Albeit some ecologists seem not to be fully aware of the enhancements of online scholarly communication, open access is really beginning to spread. Still, only one-fourth of the contributions published between 2003 and 2010 by the Public Library of Science [PLoS] (2011) belong to the categories Development and Evolutionary Biology, Ecology, Marine and Aquatic Sciences, or Plant Biology, and less than 0.15% of the seven hundreds of thousand contributions deposited during the same period in the arXiv (2011) belong to the 'Quantitative Biology' category. Seeing how many ecologists appreciate PLoS (and open access in general), these relatively low contributions surprise me. Something comparable occurs with data sharing: empirical data sets are of the highest value (cf. Bourne 2005), but ecologists seem to become 'shy' when asked to make their data accessible. This makes me question why in 2010, only 7% of all the participants to one EU-funded project responded to their open data call?
This short overview shows, on the one hand, how many ecologists are already dealing with data sharing and eScience, and on the other hand, how different complementary frameworks seem to coexist. The overlap between schools and frameworks can be rather confounding. For instance, although many features are common to different ways of performing research, metadata focusing on compiled information for local communities are widespread as ecological networks, whereas scientific data derived from simulated or empirical information are commonly defined as food webs. This implies that webs can, in most cases, be seen as networks although not all ecological networks may be seen as traditional food webs. However, in contrast to many nested networks, eScience is mutual and, as such, is expected to grow with vigor because, in contrast to (antagonistic) living organisms, eScience has no discrete boundaries but has digitally cross-connected domains with high modularity.
Thinking seriously about the scenario
After all the efforts of producing a research paper (from laboratory and/or field work up to forecasting, networking, feedbacks, and final writing), how are ecologists currently thinking about their outreach? Bourne (2010) provocatively wrote that in contrast to the rather static PDF interface, publishing workflows - and preprint repositories and post-publication commentaries can be seen as a kind of creative workflows - are more powerful but harder to manage and represent, therefore, a major change for most scientists.
Apparently, ecologists belong to those scientists, but if they are not able to keep online the attention of their own colleagues, then how can they expect any concrete feedbacks from environmentally interested laypersons and policy decision makers? How can stakeholders expect a concrete use of ecological indicators if most scientists dealing with such an integrative discipline seem to (be willing to) ignore a large part of data and recent literature on environmental impact and ecosystem services (cf. Bjorndal et al. 2011)?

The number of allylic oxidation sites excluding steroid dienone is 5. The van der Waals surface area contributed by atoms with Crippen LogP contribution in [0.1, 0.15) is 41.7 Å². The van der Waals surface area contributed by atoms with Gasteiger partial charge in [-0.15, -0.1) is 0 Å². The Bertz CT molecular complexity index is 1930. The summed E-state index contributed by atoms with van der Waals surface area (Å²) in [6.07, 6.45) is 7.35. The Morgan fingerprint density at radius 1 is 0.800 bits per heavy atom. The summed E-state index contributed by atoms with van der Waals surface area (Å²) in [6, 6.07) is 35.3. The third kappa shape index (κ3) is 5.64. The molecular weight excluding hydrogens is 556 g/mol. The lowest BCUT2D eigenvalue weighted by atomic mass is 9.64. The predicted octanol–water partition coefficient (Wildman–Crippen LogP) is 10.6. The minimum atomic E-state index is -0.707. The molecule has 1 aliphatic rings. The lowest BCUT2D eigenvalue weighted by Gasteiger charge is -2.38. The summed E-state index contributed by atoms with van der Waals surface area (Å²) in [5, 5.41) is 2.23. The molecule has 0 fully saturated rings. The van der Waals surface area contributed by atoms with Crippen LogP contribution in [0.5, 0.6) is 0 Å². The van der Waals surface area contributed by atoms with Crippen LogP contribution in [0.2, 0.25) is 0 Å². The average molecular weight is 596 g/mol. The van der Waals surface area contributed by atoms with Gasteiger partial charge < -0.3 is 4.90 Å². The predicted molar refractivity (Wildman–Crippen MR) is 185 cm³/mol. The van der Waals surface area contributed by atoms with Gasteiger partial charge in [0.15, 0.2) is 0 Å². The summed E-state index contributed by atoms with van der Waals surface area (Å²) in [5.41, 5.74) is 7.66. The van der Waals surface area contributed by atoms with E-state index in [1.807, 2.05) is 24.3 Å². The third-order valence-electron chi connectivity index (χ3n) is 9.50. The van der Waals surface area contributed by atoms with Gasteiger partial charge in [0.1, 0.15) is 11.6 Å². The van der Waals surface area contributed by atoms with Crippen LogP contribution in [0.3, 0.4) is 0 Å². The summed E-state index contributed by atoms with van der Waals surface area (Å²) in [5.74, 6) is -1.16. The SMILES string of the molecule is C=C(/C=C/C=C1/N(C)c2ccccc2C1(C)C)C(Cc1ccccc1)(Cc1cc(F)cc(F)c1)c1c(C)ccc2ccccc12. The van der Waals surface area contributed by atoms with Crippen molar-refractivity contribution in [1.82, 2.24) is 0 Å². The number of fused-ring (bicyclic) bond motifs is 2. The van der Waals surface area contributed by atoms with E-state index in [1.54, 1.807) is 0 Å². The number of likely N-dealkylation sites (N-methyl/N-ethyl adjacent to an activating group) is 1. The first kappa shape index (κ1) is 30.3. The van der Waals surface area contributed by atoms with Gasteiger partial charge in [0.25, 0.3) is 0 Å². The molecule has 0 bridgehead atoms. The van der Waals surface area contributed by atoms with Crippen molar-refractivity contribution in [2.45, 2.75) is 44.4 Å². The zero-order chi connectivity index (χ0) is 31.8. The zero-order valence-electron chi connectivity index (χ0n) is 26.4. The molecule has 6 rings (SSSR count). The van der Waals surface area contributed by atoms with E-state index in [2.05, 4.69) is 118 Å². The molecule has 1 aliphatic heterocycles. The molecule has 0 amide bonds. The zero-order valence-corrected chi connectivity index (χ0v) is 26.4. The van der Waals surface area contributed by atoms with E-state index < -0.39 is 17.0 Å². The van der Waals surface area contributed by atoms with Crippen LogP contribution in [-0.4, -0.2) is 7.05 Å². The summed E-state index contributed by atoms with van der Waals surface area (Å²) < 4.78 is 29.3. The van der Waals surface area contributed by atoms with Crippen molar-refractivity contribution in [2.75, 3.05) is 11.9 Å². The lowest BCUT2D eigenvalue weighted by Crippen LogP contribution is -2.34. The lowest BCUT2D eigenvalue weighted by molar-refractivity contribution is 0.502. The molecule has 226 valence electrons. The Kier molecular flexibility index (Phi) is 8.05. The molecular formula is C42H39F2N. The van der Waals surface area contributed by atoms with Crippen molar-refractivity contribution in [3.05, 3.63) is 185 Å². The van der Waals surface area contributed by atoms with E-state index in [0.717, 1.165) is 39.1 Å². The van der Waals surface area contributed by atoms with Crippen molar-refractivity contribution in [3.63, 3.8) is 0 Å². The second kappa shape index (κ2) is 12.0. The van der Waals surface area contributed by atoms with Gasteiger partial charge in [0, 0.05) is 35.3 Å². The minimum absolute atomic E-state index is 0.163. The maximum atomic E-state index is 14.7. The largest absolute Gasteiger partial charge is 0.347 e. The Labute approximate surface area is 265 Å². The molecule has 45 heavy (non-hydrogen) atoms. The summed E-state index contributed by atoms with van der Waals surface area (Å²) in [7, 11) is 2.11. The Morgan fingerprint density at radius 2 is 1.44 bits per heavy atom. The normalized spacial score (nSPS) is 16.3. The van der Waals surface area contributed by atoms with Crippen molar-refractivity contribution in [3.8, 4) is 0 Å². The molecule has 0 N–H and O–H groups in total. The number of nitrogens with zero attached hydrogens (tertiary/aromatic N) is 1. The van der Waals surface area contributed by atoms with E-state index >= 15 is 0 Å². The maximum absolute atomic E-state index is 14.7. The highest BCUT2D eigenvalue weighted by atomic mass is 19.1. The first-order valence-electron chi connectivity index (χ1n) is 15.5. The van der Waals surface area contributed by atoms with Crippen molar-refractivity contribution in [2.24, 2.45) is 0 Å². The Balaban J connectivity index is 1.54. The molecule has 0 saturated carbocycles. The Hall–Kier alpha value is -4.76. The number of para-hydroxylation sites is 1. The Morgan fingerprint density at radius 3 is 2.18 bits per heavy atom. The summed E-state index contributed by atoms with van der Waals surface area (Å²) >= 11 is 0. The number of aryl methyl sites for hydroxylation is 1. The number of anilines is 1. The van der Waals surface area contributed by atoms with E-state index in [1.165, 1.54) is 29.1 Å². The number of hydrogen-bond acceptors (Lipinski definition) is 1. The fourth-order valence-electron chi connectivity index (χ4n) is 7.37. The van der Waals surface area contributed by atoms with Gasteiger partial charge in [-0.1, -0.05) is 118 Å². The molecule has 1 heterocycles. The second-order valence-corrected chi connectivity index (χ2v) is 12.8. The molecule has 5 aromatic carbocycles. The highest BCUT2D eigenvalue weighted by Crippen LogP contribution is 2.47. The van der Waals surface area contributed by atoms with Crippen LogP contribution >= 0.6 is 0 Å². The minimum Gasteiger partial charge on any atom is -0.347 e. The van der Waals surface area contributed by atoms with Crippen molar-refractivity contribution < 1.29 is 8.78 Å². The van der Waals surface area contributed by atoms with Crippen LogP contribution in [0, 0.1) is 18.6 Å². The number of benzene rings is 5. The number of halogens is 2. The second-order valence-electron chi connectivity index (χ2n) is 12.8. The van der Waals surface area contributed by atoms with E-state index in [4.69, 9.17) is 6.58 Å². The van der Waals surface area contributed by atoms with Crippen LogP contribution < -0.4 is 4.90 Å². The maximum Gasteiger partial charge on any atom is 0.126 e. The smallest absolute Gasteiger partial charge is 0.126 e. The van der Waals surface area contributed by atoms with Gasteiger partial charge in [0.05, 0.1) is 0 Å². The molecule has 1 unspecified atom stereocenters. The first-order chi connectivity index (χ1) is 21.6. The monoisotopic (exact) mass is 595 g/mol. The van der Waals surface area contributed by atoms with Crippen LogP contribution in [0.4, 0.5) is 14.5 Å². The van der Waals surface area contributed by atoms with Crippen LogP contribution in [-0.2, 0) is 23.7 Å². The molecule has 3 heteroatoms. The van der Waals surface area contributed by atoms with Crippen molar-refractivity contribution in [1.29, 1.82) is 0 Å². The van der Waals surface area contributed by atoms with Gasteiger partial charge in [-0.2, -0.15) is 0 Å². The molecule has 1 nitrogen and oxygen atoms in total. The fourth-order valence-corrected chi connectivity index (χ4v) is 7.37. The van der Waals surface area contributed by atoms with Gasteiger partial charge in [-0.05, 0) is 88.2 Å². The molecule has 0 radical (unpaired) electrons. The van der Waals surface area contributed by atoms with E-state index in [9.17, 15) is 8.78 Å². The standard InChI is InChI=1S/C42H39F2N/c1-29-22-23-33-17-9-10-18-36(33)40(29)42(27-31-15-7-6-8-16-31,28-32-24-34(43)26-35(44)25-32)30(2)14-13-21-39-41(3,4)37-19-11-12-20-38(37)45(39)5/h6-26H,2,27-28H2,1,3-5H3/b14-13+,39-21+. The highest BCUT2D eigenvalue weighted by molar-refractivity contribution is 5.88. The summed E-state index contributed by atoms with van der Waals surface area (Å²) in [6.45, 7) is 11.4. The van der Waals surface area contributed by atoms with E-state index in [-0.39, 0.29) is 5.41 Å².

Having seen these disputes between institutions, it is not a wonder that Al Gore has succeeded in areas where so many scientists, stakeholders, and NGOs have failed. It is time for a radical departure; to improve the synergy between authors, publishers, and readers, two possible incentives should be considered as novel opportunities:
Be explicit and do not try to be exhaustive
There is an increasing amount of review papers cited to support empirical data, and most results can be interesting for a wide variety of scientists if the original results could be put in a much wider context. Most manuscripts just aim to bridge knowledge gaps, but overwhelming references are always inappropriate to catch real attention, and chains of citations have to be avoided as they move from journal to journal (Hirsch 2005). We should strive to generate less academic papers and attempt to sample the web uniformly.
Be wide and do not claim something else
Bibliographic couplings aim to identify structures and communities (Menczer 2004). To avoid strong discipline bias, take substantial precaution. Do not claim shocking lack of knowledge (such terms are not objective) and do not cite only the papers that seem to confirm your results (Jennions and Møller 2002). Your literature shows your horizons. In the framework of eScience, papers always benefit from testing the theory or hypothesis regarding how relationships change, so be wide in the chosen references.
Let us put matters straight: ecological forecasts are imperative (Clark et al. 2001). These authors defined ecological forecasting as 'the process of predicting the state of ecosystems, ecosystem services, and natural capital' (Clark et al. 2001). Although some scientists still prefer to claim that no data are available to specify uncertainties or find that novel ideas cannot be tested properly for lack of appropriate technology (cf. Collins 2010), others state that larger data sets (inclusive historic data sets) are meanwhile discoverable (Hunt et al. 2009), making ecological forecasting feasible. Data are interwoven with peer-reviewed scientific papers, are authored in digital form, and are benefits of today's structural use of the entire digital environment (Lynch 2009).
A new scientific endeavor online
As a matter a fact, 'science aims to produce far more than a simple mechanical prediction of correlations' (Ginsparg 2009), and most open-access journals clearly aim to support a better comprehension of the exabytes of already available information and to improve strongly the dissemination of data, causalities, and implications. Therefore, Ecological Processes is governed by three principles: research quality, multidisciplinarity and integration, and open access. (Overarching principles are reflected by all those who have agreed to provide part of their precious time as committed editors.) As editors in chief, we all have plenty of ideas for what Ecological Processes means, but we really wish to get your input too, as you like it.
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Mulder, C. Ecology and eScience. Ecol Process 1, 1 (2012). https://doi.org/10.1186/2192-1709-1-1